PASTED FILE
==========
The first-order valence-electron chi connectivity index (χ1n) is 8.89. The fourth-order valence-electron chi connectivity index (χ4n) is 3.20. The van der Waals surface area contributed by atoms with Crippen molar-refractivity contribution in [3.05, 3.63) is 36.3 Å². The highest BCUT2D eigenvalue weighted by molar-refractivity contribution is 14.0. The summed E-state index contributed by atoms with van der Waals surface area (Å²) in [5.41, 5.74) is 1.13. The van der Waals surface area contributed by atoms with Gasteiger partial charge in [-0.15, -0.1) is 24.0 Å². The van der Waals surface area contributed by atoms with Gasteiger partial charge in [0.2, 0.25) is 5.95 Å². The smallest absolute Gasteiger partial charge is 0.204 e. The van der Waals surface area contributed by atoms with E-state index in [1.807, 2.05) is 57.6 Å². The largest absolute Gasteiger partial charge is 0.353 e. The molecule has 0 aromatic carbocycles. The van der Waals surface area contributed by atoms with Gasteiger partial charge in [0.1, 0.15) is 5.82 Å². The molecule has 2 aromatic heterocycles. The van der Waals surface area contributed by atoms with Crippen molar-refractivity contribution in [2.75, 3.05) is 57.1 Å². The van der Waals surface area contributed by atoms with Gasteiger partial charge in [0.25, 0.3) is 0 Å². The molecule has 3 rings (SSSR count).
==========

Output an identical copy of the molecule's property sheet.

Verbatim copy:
The first-order valence-electron chi connectivity index (χ1n) is 8.89. The fourth-order valence-electron chi connectivity index (χ4n) is 3.20. The van der Waals surface area contributed by atoms with Crippen molar-refractivity contribution in [3.05, 3.63) is 36.3 Å². The highest BCUT2D eigenvalue weighted by molar-refractivity contribution is 14.0. The summed E-state index contributed by atoms with van der Waals surface area (Å²) in [5.41, 5.74) is 1.13. The van der Waals surface area contributed by atoms with Gasteiger partial charge in [-0.15, -0.1) is 24.0 Å². The van der Waals surface area contributed by atoms with Gasteiger partial charge in [0.2, 0.25) is 5.95 Å². The smallest absolute Gasteiger partial charge is 0.204 e. The van der Waals surface area contributed by atoms with E-state index in [1.807, 2.05) is 57.6 Å². The largest absolute Gasteiger partial charge is 0.353 e. The molecule has 0 aromatic carbocycles. The van der Waals surface area contributed by atoms with Gasteiger partial charge in [0.1, 0.15) is 5.82 Å². The molecule has 2 aromatic heterocycles. The van der Waals surface area contributed by atoms with Crippen molar-refractivity contribution in [2.75, 3.05) is 57.1 Å². The van der Waals surface area contributed by atoms with Gasteiger partial charge in [0.25, 0.3) is 0 Å². The molecule has 3 rings (SSSR count).